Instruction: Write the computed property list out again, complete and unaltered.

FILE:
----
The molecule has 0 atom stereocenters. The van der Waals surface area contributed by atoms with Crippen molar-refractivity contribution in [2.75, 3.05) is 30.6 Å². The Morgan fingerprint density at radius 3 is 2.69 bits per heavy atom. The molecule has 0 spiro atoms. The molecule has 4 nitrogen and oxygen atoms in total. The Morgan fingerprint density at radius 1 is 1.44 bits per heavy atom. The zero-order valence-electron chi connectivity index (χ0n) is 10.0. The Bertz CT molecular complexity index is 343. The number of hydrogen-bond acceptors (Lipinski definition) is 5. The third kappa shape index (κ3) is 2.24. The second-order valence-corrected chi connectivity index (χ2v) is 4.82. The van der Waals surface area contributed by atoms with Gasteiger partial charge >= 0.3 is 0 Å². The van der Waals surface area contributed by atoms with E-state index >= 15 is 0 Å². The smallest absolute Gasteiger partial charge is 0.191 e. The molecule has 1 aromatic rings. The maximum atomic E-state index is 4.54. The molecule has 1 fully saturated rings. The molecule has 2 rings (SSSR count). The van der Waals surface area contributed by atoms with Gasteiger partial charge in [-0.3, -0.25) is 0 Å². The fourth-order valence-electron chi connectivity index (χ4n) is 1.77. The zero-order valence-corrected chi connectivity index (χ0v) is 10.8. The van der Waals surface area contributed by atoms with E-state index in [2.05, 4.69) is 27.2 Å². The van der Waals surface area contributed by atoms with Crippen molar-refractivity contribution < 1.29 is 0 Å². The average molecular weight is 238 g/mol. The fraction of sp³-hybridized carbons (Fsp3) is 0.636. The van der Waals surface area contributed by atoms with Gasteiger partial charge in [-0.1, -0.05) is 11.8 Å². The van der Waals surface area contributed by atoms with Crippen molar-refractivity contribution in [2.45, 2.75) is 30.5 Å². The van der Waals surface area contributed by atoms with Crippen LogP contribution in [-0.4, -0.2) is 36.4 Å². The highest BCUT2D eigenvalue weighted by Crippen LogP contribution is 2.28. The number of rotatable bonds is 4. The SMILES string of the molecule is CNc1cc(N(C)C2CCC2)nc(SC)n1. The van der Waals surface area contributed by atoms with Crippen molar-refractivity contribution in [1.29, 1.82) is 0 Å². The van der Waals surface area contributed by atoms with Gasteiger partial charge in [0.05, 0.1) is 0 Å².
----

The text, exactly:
The molecule has 0 atom stereocenters. The van der Waals surface area contributed by atoms with Crippen molar-refractivity contribution in [2.75, 3.05) is 30.6 Å². The Morgan fingerprint density at radius 3 is 2.69 bits per heavy atom. The molecule has 0 spiro atoms. The molecule has 4 nitrogen and oxygen atoms in total. The Morgan fingerprint density at radius 1 is 1.44 bits per heavy atom. The zero-order valence-electron chi connectivity index (χ0n) is 10.0. The Bertz CT molecular complexity index is 343. The number of hydrogen-bond acceptors (Lipinski definition) is 5. The third kappa shape index (κ3) is 2.24. The second-order valence-corrected chi connectivity index (χ2v) is 4.82. The van der Waals surface area contributed by atoms with Gasteiger partial charge >= 0.3 is 0 Å². The van der Waals surface area contributed by atoms with E-state index >= 15 is 0 Å². The smallest absolute Gasteiger partial charge is 0.191 e. The molecule has 1 aromatic rings. The maximum atomic E-state index is 4.54. The molecule has 1 fully saturated rings. The molecule has 2 rings (SSSR count). The van der Waals surface area contributed by atoms with Gasteiger partial charge in [-0.3, -0.25) is 0 Å². The fourth-order valence-electron chi connectivity index (χ4n) is 1.77. The zero-order valence-corrected chi connectivity index (χ0v) is 10.8. The van der Waals surface area contributed by atoms with E-state index in [2.05, 4.69) is 27.2 Å². The van der Waals surface area contributed by atoms with Crippen molar-refractivity contribution < 1.29 is 0 Å². The average molecular weight is 238 g/mol. The fraction of sp³-hybridized carbons (Fsp3) is 0.636. The van der Waals surface area contributed by atoms with Gasteiger partial charge in [-0.1, -0.05) is 11.8 Å². The van der Waals surface area contributed by atoms with Crippen molar-refractivity contribution in [2.45, 2.75) is 30.5 Å². The van der Waals surface area contributed by atoms with Crippen LogP contribution in [-0.4, -0.2) is 36.4 Å². The highest BCUT2D eigenvalue weighted by Crippen LogP contribution is 2.28. The number of rotatable bonds is 4. The SMILES string of the molecule is CNc1cc(N(C)C2CCC2)nc(SC)n1. The van der Waals surface area contributed by atoms with Crippen molar-refractivity contribution in [1.29, 1.82) is 0 Å². The van der Waals surface area contributed by atoms with Gasteiger partial charge in [0.05, 0.1) is 0 Å².